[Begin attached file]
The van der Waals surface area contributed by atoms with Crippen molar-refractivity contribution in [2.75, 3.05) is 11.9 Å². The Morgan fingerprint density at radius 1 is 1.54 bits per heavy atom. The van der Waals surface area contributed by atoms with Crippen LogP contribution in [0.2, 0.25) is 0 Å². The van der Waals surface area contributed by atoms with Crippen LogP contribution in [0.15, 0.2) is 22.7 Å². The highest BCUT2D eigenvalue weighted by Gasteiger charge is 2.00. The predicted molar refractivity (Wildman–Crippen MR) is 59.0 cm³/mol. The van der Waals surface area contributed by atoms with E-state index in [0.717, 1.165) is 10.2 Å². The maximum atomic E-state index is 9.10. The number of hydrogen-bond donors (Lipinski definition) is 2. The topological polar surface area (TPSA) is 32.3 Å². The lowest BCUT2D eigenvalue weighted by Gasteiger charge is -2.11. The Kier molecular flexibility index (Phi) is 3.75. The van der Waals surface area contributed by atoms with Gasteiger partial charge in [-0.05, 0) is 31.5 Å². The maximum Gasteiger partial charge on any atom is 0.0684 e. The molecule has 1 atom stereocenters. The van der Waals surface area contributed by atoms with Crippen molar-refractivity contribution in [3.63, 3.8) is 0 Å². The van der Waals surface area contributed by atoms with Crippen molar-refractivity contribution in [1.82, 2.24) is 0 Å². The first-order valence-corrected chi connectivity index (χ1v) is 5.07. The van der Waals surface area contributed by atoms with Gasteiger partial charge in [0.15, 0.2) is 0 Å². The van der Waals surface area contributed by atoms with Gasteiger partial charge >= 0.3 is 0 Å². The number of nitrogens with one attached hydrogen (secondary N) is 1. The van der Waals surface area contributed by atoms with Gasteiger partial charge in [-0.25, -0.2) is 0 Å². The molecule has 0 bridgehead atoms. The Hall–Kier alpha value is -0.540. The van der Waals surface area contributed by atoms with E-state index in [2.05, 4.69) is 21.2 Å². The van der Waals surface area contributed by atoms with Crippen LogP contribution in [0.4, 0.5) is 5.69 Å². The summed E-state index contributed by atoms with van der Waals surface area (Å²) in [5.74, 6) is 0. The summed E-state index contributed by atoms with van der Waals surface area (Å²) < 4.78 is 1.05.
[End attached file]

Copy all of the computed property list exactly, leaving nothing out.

The van der Waals surface area contributed by atoms with Crippen molar-refractivity contribution in [2.75, 3.05) is 11.9 Å². The Morgan fingerprint density at radius 1 is 1.54 bits per heavy atom. The van der Waals surface area contributed by atoms with Crippen LogP contribution in [0.2, 0.25) is 0 Å². The van der Waals surface area contributed by atoms with Crippen LogP contribution in [0.15, 0.2) is 22.7 Å². The highest BCUT2D eigenvalue weighted by Gasteiger charge is 2.00. The predicted molar refractivity (Wildman–Crippen MR) is 59.0 cm³/mol. The van der Waals surface area contributed by atoms with E-state index in [0.717, 1.165) is 10.2 Å². The maximum atomic E-state index is 9.10. The number of hydrogen-bond donors (Lipinski definition) is 2. The topological polar surface area (TPSA) is 32.3 Å². The lowest BCUT2D eigenvalue weighted by Gasteiger charge is -2.11. The Kier molecular flexibility index (Phi) is 3.75. The van der Waals surface area contributed by atoms with Gasteiger partial charge in [-0.05, 0) is 31.5 Å². The maximum Gasteiger partial charge on any atom is 0.0684 e. The molecule has 1 atom stereocenters. The van der Waals surface area contributed by atoms with Crippen molar-refractivity contribution in [3.63, 3.8) is 0 Å². The van der Waals surface area contributed by atoms with Crippen molar-refractivity contribution in [1.82, 2.24) is 0 Å². The first-order valence-corrected chi connectivity index (χ1v) is 5.07. The van der Waals surface area contributed by atoms with Gasteiger partial charge in [0.15, 0.2) is 0 Å². The van der Waals surface area contributed by atoms with Gasteiger partial charge >= 0.3 is 0 Å². The number of nitrogens with one attached hydrogen (secondary N) is 1. The van der Waals surface area contributed by atoms with Gasteiger partial charge in [-0.25, -0.2) is 0 Å². The molecule has 0 bridgehead atoms. The Hall–Kier alpha value is -0.540. The van der Waals surface area contributed by atoms with E-state index in [2.05, 4.69) is 21.2 Å². The van der Waals surface area contributed by atoms with Crippen LogP contribution in [0.4, 0.5) is 5.69 Å². The summed E-state index contributed by atoms with van der Waals surface area (Å²) in [5.74, 6) is 0. The summed E-state index contributed by atoms with van der Waals surface area (Å²) < 4.78 is 1.05.